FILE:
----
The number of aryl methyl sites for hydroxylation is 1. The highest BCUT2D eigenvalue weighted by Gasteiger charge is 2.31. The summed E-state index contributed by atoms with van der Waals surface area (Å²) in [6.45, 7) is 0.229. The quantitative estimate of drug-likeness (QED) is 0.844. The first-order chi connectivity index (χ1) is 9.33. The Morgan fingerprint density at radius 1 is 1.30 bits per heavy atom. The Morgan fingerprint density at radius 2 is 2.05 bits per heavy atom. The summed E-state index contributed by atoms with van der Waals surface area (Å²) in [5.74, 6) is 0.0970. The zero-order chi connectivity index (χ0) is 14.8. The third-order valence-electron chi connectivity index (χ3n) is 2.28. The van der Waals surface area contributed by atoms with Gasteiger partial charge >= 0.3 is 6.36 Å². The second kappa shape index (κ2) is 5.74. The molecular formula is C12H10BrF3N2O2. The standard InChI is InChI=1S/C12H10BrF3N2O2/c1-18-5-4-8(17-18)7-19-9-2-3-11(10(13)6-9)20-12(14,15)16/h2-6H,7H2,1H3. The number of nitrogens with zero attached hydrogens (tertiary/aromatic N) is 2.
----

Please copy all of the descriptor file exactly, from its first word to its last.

The number of aryl methyl sites for hydroxylation is 1. The highest BCUT2D eigenvalue weighted by Gasteiger charge is 2.31. The summed E-state index contributed by atoms with van der Waals surface area (Å²) in [6.45, 7) is 0.229. The quantitative estimate of drug-likeness (QED) is 0.844. The first-order chi connectivity index (χ1) is 9.33. The Morgan fingerprint density at radius 1 is 1.30 bits per heavy atom. The Morgan fingerprint density at radius 2 is 2.05 bits per heavy atom. The summed E-state index contributed by atoms with van der Waals surface area (Å²) in [5.74, 6) is 0.0970. The zero-order chi connectivity index (χ0) is 14.8. The third-order valence-electron chi connectivity index (χ3n) is 2.28. The van der Waals surface area contributed by atoms with Gasteiger partial charge >= 0.3 is 6.36 Å². The second kappa shape index (κ2) is 5.74. The molecular formula is C12H10BrF3N2O2. The standard InChI is InChI=1S/C12H10BrF3N2O2/c1-18-5-4-8(17-18)7-19-9-2-3-11(10(13)6-9)20-12(14,15)16/h2-6H,7H2,1H3. The number of nitrogens with zero attached hydrogens (tertiary/aromatic N) is 2.